It's a race between the people who want to fix the vulnerabilities and the people who want to exploit them. Finding vulnerabilities is difficult — writing correct code is a lot more difficult than writing almost correct code.
Suppose (numbers pulled out of thin air) that 99% of security defects in released products are found and fixed by the authors themselves, or reported privately to the authors. That means 1% of security defects are made public through an exploit (a zero-day). You only hear about the publicized exploits, not about the ones that are quietly fixed — so that 1% is all you hear about. The authors and analysts have to fix every single vulnerability in order to make a completely secure product; the “hackers” only need to find one unfixed vulnerability.
But it's actually worse than that: even in the 99% case, when the authors release a new version, not everyone will upgrade immediately. There's another race: the race between exploitation and patching. Once the upgrade is available, crackers can study the differences with the previous version and build exploits for older versions that people are still running. This leaves a lot of exposed machines.
There are a number of techniques to look for vulnerabilities, used by both sides alike. Fuzzing is one of them: try feeding random data to a program, and see if it reacts in an interesting way. For example, if the program crashes (which in itself is often a denial of service), study the way in which it crashes carefully; often crafting the input data then lets you escalate to executing arbitrary code. Another approach is static analysis: run automatic analyses on source code or compiled code, to look for suspicious patterns (e.g. look for unchecked array accesses) or verify the absence of certain kinds of bad behavior (e.g. prove that all array accesses are unchecked). Static analysis can be complemented by manual reviews, to look for aspects that automated tools aren't good enough to catch (e.g. review that all temporary files are created securely). Experience helps, of course — sometimes someone will think “hey, this is a difficult problem, I wonder if the developers got that case right”.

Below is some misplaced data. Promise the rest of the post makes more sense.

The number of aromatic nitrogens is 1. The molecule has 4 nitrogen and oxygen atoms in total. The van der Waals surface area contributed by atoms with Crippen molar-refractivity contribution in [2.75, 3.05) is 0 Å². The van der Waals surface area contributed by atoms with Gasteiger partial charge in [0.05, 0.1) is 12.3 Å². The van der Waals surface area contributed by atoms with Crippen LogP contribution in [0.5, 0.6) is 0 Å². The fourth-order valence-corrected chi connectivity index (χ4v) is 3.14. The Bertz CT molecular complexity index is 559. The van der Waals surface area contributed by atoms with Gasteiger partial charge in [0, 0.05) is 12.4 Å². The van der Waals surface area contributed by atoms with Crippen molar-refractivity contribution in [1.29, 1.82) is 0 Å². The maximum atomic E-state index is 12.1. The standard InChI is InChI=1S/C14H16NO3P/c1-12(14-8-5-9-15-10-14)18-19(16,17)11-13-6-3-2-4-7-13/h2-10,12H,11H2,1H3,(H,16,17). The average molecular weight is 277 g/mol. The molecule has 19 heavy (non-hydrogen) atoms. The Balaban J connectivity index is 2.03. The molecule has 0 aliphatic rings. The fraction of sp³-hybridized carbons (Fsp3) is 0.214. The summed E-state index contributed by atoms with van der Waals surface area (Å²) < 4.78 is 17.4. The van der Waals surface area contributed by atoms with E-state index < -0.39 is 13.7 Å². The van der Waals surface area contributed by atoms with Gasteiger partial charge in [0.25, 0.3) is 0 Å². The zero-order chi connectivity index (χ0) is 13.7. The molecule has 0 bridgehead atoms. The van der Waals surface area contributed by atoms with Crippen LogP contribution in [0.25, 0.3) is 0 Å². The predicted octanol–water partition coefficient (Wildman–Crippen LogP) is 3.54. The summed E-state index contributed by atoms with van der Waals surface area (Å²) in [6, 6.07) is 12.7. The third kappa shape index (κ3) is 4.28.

I recommend reading the presentation of OpenBSD's audit process and looking further at the OpenBSD project. This is an open source project, with open discussions, and they make security a priority. I don't know of a more comprehensive presentation of their security auditing process; you can find out more about it by scouring their mailing lists.
More generally, look at security announcements for open source software (e.g. a Linux distribution). When a security patch is announced, look at the description of the vulnerability, at the original source, and at the patch. Try to get a feeling for what patterns can be problematic, how they were found (the vulnerability announcement often has a link to a more detailed write-up) and how they were fixed.